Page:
As you work to be healthier, lose weight and clean up your diet, you probably already know that you should eliminate the pop, chips and cookies from your pantry.
But what you may not know is that there is excess sugar, salt and just unfriendly ingredients lurking in other products that you may have otherwise thought were okay. This stuff causes bloating, weight gain, and all sorts of negative health benefits!
Do yourself a favour and give your pantry a deeper look, starting with purging these ten items:
You’ve heard of the importance of eliminating white bread, but white pasta falls under the same category – refined white flour, stripped of most of it’s nutritional content that essentially acts as a sugar in the body and causes a spike in insulin, while leaving you hungry soon after you eat it. Replace your white pasta with whole grain pasta instead or try some other kinds like buckwheat noodles or brown rice noodles.
While they may seem a convenient choice as you vow to start making lunches ahead to take with you to work, lunch meats are anything but your friend. Loaded with salt, preservatives like nitrates and extremely high in all the bad fats, it’s best to stay away from these processed, pre-packages sandwich fillers. Instead, cook some extra chicken when you do dinner over the weekend and use it for sandwiches during the week, or make a few days meatless, substituting a chickpea salad sandwich, or just making it all veggies!
Anything but just peanuts peanut butter
Peanut butter is an excellent source of protein and (in moderation), is an excellent choice to spread on some whole grain toast for breakfast, or to have as a snack with an apple. But often, peanut butter you find on the shelves is loaded with preservatives, has added salt and has hydrogenated oil added to stop the separation. Instead of purchasing any of these familiar options, opt to make your own (all you need is peanuts and a blender or food processor), or find brands that contain an ingredient list with just peanuts.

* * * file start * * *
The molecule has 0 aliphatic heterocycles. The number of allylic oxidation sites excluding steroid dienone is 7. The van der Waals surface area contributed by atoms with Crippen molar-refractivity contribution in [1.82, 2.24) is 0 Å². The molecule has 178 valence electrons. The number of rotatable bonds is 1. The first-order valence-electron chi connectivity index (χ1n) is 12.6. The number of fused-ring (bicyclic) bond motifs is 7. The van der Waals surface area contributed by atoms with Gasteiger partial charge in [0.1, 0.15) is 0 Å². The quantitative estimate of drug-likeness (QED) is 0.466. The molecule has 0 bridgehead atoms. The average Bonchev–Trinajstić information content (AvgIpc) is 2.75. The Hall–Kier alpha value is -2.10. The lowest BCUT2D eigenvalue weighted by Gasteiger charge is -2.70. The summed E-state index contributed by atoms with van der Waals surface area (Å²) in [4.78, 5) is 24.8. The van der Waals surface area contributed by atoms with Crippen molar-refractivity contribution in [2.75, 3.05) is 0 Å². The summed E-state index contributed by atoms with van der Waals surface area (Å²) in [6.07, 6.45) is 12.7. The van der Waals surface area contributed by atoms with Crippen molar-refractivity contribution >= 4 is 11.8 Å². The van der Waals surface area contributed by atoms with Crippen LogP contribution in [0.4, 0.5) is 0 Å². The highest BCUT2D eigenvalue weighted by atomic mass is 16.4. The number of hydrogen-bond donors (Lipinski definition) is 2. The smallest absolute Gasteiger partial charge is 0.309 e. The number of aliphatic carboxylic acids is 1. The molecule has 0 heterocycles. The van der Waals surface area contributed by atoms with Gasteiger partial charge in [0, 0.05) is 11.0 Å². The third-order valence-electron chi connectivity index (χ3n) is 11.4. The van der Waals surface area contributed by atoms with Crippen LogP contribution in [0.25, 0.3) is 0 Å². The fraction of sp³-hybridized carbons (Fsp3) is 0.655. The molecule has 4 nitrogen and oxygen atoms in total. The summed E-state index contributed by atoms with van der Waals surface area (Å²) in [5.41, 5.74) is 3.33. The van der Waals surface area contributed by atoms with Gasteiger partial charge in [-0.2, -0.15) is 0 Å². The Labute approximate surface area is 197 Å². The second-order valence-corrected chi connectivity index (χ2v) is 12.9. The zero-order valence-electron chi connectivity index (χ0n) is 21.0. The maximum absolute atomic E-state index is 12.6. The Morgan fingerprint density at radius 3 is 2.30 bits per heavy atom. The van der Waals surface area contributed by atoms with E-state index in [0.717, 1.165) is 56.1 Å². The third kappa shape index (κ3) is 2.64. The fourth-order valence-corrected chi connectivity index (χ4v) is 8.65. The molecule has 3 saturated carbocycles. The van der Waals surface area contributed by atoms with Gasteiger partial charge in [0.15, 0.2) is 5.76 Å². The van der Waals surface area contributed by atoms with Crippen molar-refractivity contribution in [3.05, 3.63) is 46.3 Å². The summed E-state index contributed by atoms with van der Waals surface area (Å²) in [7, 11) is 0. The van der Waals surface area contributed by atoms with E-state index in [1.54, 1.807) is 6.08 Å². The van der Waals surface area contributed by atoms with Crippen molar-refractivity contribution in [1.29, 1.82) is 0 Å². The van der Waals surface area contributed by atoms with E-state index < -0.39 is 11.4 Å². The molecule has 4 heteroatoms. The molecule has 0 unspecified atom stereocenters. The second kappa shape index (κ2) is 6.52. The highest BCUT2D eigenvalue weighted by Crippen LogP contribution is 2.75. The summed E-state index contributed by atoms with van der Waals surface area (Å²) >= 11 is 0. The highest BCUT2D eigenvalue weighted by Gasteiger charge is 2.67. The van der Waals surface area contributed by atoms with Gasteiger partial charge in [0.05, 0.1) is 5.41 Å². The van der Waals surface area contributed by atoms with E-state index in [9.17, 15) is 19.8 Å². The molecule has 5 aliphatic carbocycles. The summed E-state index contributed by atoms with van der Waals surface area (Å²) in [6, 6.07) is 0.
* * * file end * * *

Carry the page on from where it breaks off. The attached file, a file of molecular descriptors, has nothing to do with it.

Canned, spiced tomatoes
I buy canned tomatoes regularly – they are essential for whipping up soups or pasta dishes for quick and healthy weeknight meals and I have them in curries all the time. I only ever buy plain though, because many of the other seasoned tomatoes (like “herbs and spices” or “garlic”) have added sugar. Check the ingredient list next time before you purchase them, and if you need to, just add your own flavourings at home!
Gluten Free alternatives (unless necessary)
Going gluten free does not guarantee being healthy. When products are made without gluten, companies have to resort to other ingredients to play the properties of the gluten such as bind ingredients together and keep it palatable for consumers. The ingredients that are added are often sugar, salt and other fillers, resulting in a product, that while gluten free, is not free of other substances that can have a negative impact on your health and weight loss goals.
Many people embrace a plant-based diet as a good way to lose weight and eat clean. And while it’s true, and necessary to add more greens, fruits and veggies to your diet if you want to be healthier, seeking fake substitutes for things like meat and cheese is not always the best choice. Many of these are filled with chemicals to make them behave or taste like the real thing and the main ingredient is often soy, which can be genetically modified, depending on the source. Instead choose protein alternatives like legumes and organic tempeh, or homemade seitan, not protein replacements.
Most store-bought juices
Store-bought juice often contains added sugar or is from concentrate, and is essentially liquid calories. Refrain from purchasing juice and instead make your own at home with mostly veggies. If you need a healthy juice recipe, have a look at these 10 healthy detox juice recipes!
Even those labeled “healthy choice,” “whole grain,” or weightwatchers still often have high levels of sugar and sodium. While these are okay every so often, don’t make them your regular meal or go to for your workday lunch. Instead, make a big batch of soup or pasta dish on the weekend and package the leftovers in a container to have at work all week long!
They trick you pretty well: they label the yogurt as probiotic, or low calorie, but in fact, if you look closely, it’s also labeled with sugar. Take a look at the ingredient list the next time you buy yogurt to see if yours has added sugar. For many brands, sugar is the second or third ingredient, and regardless of it’s probiotic benefits, they don’t outweigh the sugar content.